Monday, November 16, 1998 Published at 05:25 GMT
Black Panther leader dies
Mr Ture was jailed more than 30 times
The Black Panther leader Stokely Carmichael, who made "black power" a rallying cry in America, has died of cancer at the age of 57.
He died at his home in Guinea where he lived under his African name, Kwame Ture.
As leader of the Black Panther Party, Mr Ture was one of the most fiery and visible activists in the American black rights movement in the 1960s.
US civil rights leader Jesse Jackson, who visited Mr Ture last week, described him as a committed opponent of racial apartheid.
"He wanted for his last days to be in Guinea ... amongst the people of Africa,'' Mr Jackson said.
"He was committed to ending racial apartheid in our country. He helped to bring those walls down."
Mr Ture was diagnosed with prostate cancer in 1996.
An ardent socialist, he was treated in Cuba and received financial help for his treatment from Nation of Islam leader Louis Farrakhan.
Freedom ride to prison
Mr Ture was born in Trinidad on 29 June, 1941, but moved to New York with his parents when he was 11 where he moved in middle-class white circles.
In 1960 he enrolled at Howard University in Washington, where he studied philosophy and plunged into the civil rights revolution.
At that time black college students were being beaten and arrested for daring to sit at whites-only Southern lunch counters.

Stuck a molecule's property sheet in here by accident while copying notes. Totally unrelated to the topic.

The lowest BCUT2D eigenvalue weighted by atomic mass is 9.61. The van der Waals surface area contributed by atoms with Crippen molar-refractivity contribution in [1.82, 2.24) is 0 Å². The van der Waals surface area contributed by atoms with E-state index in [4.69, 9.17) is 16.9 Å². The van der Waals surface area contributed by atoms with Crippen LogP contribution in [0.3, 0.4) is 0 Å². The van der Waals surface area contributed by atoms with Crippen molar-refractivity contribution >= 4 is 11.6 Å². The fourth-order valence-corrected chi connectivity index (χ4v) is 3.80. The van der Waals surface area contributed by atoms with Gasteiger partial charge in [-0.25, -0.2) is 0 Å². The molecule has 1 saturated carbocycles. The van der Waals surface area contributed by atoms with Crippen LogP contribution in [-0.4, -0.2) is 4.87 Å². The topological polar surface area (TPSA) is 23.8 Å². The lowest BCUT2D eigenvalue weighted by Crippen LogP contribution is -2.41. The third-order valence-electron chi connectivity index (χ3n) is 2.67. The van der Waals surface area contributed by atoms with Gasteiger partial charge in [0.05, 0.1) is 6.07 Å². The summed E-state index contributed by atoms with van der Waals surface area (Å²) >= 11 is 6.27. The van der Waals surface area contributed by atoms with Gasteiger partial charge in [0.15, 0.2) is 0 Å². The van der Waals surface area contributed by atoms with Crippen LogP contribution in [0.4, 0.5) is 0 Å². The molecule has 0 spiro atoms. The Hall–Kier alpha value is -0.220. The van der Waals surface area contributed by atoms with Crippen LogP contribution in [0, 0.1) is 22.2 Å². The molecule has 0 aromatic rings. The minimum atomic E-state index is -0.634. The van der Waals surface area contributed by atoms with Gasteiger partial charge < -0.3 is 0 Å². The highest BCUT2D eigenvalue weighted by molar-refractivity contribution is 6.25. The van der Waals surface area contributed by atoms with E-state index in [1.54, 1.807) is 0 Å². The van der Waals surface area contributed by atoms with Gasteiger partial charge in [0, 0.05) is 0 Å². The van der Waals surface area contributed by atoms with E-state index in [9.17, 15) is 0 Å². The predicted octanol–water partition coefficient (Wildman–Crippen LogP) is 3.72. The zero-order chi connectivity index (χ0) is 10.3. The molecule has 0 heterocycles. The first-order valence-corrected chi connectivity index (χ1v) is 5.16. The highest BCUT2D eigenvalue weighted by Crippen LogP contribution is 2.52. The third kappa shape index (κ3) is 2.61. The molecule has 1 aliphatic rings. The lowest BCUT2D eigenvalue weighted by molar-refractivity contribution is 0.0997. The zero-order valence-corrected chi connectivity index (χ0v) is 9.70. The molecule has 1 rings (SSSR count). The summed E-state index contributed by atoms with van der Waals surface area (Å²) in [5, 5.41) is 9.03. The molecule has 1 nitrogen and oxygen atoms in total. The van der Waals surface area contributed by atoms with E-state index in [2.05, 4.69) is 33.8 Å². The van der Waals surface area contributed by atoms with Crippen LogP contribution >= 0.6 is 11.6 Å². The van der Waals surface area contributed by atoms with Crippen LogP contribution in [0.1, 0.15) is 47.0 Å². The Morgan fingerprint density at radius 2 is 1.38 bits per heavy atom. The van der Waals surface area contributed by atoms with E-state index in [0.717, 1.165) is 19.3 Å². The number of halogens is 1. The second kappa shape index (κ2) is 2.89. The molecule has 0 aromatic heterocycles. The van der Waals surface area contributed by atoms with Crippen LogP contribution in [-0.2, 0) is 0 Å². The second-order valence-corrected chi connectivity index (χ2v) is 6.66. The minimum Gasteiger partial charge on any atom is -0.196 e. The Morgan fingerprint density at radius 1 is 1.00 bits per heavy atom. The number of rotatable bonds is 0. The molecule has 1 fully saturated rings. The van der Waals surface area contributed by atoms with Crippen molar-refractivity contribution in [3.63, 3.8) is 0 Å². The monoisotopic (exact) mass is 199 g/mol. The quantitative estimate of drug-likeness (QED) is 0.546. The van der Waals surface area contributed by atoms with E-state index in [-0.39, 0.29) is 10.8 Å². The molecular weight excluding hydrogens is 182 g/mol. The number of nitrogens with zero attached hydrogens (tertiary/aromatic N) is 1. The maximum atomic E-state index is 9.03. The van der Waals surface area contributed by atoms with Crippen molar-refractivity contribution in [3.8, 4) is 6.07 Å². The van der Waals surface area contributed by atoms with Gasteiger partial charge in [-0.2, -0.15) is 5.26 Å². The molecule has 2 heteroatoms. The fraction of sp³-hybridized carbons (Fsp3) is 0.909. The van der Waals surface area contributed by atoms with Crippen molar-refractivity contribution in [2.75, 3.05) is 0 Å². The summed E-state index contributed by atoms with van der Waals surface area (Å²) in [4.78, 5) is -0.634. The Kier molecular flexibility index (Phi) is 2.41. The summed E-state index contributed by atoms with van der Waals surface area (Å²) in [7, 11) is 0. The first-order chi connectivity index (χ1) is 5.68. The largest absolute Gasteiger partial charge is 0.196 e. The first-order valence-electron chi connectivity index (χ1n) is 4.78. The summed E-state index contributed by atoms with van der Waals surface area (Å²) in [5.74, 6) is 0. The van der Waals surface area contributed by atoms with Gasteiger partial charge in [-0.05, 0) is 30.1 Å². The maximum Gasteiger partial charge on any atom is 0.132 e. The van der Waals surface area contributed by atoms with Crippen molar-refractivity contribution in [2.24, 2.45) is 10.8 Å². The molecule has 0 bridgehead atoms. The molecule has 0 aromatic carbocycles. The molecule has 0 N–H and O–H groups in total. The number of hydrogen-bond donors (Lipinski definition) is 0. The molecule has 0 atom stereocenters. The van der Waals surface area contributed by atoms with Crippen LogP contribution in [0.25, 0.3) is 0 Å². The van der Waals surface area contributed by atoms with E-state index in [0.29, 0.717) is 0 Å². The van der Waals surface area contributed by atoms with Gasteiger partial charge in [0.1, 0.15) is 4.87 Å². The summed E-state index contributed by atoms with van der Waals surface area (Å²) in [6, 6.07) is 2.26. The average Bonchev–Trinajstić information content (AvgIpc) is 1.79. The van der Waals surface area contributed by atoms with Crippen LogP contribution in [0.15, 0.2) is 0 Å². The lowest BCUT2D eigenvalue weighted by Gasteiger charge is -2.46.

Mr Ture joined the first of the freedom rides - bus trips aimed at desegregating public transport.
And he suffered the first of about three dozen jailings when he reached Mississippi.
He was elected national chairman of the Student Nonviolent Coordinating Committee (SNCC) in 1966.
Mr Ture raised the cry of "black power", meaning political and economic empowerment, as he led a freedom march in Mississippi.
"We want control of the institutions of the communities where we live and we want to stop the exploitation of non white people around the world," he explained.
In 1968, he left the SNCC for the Black Panthers, but broke with that urban-guerrilla movement the following year because it favoured working with radical whites.
He said history showed such alliances had "led to complete subversion of the blacks by the whites''.
Mr Ture moved to Guinea with his then-wife, South African-born singer and activist Miriam Makeba.
There, with a new name taken from the African leaders Kwame Nkrumah and Ahmed Sekou Toure, he organised the All-African People's Revolutionary Party.
He continued preaching black power and championing socialism while condemning America, capitalism and Zionism.
Banned from Trinidad
Mr Ture was banned from Trinidad and Tobago in 1970 by a black-led government which feared he would further the islands' own "Black Power" revolt.
The government eventually quelled the uprising after jailing several black activists.
One of those activists, Khafre Kambon said: "He lived a life of poverty although he raised millions of dollars for his party."